- an online portal where anyone in the business can submit an idea, however big or small, that they think will improve the business in some way. There is a review, feedback and reward process for the ideas submitted.
- a discussion board open to any employee to post something they think will be of interest to everyone (these posts can be “liked” and replied to).
- a Training and Coaching area which houses a vast wealth of technical facts, helpful guides, best practice ideas and hints and tips amongst other things.
The leadership team also took the brave decision that this communication flow would not be regulated or monitored which meant that even controversial topics could be discussed and views aired.
The final phase of the initiative was the 31Practices approach[ii], used to translate the stated values into practical daily behaviour every day. This involved a series of co-creation workshops to identify a set of practical day to day behaviours explicitly connected to the organizational values. The way that 31Practices works is for all employees to mindfully focus on the Practice for the day. Why 31? Because there are no more than 31 days in a month. The process means that all employees are involved in creating the organization’s 31Practices and every day employees take responsibility for taking action in line with the Practice for the day so it adds value in their job.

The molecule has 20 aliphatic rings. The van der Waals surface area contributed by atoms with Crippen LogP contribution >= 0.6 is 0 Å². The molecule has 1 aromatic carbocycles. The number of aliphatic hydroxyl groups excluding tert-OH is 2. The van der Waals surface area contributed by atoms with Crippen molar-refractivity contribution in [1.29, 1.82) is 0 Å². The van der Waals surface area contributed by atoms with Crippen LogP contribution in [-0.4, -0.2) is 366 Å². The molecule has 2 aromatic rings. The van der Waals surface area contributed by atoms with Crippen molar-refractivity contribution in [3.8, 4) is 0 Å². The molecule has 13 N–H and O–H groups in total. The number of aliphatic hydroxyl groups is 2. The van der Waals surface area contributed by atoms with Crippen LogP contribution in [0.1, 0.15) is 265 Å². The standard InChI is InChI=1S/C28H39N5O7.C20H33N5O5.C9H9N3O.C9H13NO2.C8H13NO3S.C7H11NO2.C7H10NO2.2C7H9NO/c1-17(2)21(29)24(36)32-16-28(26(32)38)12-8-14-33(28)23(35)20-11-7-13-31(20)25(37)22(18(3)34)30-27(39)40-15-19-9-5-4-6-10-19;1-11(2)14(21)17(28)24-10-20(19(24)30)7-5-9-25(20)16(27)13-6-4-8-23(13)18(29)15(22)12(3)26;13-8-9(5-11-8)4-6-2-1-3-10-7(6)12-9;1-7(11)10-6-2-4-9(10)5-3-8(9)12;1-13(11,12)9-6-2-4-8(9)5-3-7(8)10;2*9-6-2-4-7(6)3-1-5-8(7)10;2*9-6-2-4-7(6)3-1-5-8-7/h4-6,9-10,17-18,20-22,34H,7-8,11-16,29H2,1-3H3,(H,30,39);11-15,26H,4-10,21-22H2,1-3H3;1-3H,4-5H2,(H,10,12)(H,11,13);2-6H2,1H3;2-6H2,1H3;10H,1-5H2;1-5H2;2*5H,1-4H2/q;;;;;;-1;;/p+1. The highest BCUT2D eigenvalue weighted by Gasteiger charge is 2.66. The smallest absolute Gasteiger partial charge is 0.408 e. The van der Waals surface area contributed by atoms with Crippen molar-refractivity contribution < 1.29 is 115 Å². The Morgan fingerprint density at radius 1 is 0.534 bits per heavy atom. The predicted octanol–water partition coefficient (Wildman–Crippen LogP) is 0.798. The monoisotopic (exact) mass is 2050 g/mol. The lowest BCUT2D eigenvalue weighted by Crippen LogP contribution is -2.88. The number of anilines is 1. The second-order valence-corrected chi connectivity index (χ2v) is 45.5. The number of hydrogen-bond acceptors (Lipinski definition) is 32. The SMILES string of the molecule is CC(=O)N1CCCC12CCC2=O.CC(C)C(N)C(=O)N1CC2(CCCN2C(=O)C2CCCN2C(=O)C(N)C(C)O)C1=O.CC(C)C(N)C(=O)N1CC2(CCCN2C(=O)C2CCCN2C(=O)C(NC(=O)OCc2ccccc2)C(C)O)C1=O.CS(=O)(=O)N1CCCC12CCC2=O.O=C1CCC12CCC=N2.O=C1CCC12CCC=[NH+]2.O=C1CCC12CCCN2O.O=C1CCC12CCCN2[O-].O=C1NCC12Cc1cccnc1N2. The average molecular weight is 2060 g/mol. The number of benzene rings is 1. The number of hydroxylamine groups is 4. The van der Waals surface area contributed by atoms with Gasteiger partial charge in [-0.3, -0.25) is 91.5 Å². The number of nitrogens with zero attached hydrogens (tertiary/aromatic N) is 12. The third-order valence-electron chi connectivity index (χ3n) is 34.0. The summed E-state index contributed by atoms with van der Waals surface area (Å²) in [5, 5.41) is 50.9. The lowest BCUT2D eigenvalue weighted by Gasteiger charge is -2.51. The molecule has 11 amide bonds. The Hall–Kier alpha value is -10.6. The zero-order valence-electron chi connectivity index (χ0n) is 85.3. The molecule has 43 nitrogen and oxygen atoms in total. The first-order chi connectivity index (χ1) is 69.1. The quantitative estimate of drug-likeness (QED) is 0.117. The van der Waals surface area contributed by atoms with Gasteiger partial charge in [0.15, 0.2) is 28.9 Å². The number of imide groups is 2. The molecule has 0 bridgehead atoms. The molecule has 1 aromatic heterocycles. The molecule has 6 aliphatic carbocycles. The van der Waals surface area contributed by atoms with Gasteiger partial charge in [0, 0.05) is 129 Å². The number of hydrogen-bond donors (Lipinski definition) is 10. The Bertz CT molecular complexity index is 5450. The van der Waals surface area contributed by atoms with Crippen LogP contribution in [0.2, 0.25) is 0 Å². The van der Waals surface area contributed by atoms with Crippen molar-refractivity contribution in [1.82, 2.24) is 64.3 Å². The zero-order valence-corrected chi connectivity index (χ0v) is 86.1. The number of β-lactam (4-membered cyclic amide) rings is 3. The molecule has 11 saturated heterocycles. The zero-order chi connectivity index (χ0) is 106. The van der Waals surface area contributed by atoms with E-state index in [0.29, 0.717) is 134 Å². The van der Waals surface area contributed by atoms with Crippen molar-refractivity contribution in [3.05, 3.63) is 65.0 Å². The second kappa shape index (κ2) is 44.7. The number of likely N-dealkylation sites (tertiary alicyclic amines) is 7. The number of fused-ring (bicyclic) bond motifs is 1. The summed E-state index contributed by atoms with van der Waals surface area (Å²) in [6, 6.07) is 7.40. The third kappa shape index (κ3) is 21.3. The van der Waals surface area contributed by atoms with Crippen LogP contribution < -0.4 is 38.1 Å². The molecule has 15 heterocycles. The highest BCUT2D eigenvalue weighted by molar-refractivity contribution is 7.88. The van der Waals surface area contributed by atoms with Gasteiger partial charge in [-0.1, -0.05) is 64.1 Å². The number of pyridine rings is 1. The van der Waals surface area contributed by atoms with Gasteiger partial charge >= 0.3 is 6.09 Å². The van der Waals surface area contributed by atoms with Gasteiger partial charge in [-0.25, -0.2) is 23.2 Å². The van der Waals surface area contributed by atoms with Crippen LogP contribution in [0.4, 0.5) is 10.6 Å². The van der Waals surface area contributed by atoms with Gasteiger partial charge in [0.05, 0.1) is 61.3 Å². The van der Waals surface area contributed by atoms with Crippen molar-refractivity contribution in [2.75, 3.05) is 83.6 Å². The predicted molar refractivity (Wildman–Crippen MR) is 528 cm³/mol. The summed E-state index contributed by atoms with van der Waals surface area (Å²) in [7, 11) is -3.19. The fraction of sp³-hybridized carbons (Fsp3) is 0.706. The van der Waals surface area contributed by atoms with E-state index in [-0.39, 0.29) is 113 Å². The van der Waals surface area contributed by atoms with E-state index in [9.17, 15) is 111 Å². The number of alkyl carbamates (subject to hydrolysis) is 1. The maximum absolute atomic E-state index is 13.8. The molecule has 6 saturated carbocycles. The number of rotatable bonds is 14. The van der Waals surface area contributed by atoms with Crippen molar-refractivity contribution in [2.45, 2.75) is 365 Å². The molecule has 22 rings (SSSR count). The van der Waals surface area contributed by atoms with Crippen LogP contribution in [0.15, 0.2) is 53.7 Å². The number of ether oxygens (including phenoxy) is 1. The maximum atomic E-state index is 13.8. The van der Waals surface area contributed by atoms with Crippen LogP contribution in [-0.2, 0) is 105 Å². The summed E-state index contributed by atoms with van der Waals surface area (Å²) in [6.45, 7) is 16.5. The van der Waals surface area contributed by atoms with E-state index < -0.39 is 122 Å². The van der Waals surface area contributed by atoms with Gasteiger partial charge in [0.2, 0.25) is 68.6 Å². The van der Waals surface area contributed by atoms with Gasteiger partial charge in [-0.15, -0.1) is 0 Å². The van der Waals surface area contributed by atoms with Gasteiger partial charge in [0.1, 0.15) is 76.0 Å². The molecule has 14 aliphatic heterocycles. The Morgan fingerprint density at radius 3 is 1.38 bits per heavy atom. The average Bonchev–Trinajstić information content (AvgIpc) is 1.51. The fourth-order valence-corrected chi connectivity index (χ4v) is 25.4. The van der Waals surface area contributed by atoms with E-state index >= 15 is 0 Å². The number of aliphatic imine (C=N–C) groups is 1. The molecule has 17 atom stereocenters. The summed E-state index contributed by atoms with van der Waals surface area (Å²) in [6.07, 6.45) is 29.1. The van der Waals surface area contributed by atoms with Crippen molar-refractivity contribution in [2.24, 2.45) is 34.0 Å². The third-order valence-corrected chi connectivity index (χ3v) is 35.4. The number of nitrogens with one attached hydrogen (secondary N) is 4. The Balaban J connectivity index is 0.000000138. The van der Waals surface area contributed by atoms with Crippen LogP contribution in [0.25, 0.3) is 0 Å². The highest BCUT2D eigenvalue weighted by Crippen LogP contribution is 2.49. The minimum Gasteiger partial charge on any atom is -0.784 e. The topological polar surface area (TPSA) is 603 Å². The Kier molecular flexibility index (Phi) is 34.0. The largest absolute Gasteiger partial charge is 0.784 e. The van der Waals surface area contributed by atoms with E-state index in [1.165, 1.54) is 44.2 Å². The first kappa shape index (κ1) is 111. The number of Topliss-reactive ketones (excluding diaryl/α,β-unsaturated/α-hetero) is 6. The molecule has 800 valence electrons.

Over time, through conscious practise, the behaviours become embedded and consistent, not only in individuals, but across groups of individuals. By definition, the organization’s values are brought to life.
The business impact for LifeSearch was remarkable:
- Customer facing sales-advisers attrition rate 21% (39%).
- Customer Satisfaction 95.6% (91.6% )
- Weekly policy completion +104 .
- “Inspiration score” for Practice of the day 91%
- Improvement ideas 174 – 73% actioned.
In addition, the technology platform resulted in a transformation of the way in which employees communicated with each other.